Tuesday, December 8, 2009

Doing the Laundry

Question: What Napa Valley restaurant can feed 60 guests with two perfect brussels sprouts, one heavenly ripe tomato, 0.5 ounces of sushi grade tuna, a couple of sun chokes, charge what equates to your monthly mortgage payment and still leave each guest feeling like they had the best meal they've ever eaten?

Answer: The French Laundry

For the unaware, The French Laundry is not the name of a local high end dry cleaning establishment. It is a restaurant. A restaurant named for a laundry. I ponder if the name is a little tongue in cheek reference to the sensation that you have when paying the bill? Get it?? Taken to the cleaners? But if that's the inside joke, you can put me on the whitest-white cycle you can find and don't bother me until I've been triple rinsed. If you have the chance to go to this place - do not pass GO. Do not collect $200. Just. Say. Yes. It's that good. As a friend of mine used to say, "It's all that and a bag of chips too!" Except in this case, it's all that and some beautifully wrapped home-made short bread cookies to go.

Sometimes restaurants like this have a tendency to rest on their laurels. They get a lot of hype, they believe their own press and things get shoddy. Not the case here. It takes 3+ hours to get through the menu. 3+ hours of being wowed by each diminutive, flawlessly prepared course. 3+ hours to fervently pray that the 3+ hours were even longer - especially when you started out thinking that you were going to need a snickers bar when the culinary journey was over. I mean, how could you get full on a continuous stream of teensy little courses, no matter how loudly the angels sang as you took each bite? And yet, when the end comes and they hand you your to-go bag of those otherworldly squares of short-bread - the thought of taking another single bite of anything seems an impossibility.

(Note: Sure, I was exaggerating about the two perfect brussels sprouts. Mathematically speaking, it would be impossible to feed every diner with just two. But, assuming that each sprout has 10 good tiny leaves - and each exquisitely prepared "hand rolled parsnip anglotti" course requires 2 faultless leaves - that's five diners per sprout. Calculating that they seat around 60 per evening (as far as we could tell) and half would select this "side" of the menu - - they'd have to have at least 12 brussels sprouts total on hand- realizing that at least a full 1/2 of the miniature little sprout heads might contain less than ideal leaves. It's easy to see where those production costs add up - heh heh heh)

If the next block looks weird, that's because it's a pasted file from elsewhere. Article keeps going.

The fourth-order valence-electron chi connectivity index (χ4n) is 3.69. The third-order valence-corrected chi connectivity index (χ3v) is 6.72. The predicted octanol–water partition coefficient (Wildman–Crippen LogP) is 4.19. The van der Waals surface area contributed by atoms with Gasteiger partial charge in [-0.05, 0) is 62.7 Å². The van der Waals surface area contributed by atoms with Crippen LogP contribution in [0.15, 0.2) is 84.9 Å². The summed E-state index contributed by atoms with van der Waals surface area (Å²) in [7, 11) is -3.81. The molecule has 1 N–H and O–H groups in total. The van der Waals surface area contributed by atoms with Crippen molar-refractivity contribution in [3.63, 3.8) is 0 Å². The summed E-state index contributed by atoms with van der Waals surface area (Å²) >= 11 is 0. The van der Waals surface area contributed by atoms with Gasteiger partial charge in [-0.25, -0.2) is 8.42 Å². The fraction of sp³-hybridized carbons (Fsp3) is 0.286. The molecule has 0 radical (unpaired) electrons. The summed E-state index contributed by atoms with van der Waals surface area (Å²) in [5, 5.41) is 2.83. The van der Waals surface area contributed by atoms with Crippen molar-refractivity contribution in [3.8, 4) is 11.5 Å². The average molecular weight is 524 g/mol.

You can see the whole menu at www.frenchlaundry.com Enjoy just looking at it and imagining having about two to four sumptuous bites of each thing as it is presented using stacks and stacks of impeccable white china which simultaneously make the delectable morsels look even smaller - yet more highly desirable. Awe-inspiring. I posit that this type of presentation also gives the dishwashers a hell of a workout every night. I counted the dishes below one of my courses. There were five. I get the main plate and the charger. What are the names for the other 3? It boggles the mind.

And my last observation about this particular culinary adventure? The Laundry is located in Yountville, CA. It's about 8 miles or so from Napa. The town's name is derived from the name of early pioneer George Calvert Yount. Yount was considered responsible for establishing the first vineyard in the Napa Valley. Presently, Yountville is home to not one, not two but three of Thomas Keller's restaurants. I know there are other restaurants NOT owned by Keller - but I think you have to really exert some energy to finding them. I'm starting to take odds on when the name will officially be changed to Kellerville. It has a ring to it, doesn't it? Their motto, "Kellerville: Where Foodies Come to Die."

Bottom line. Great meal. The perfect surprise by George the Elder for my 50th. He's a peach that way.

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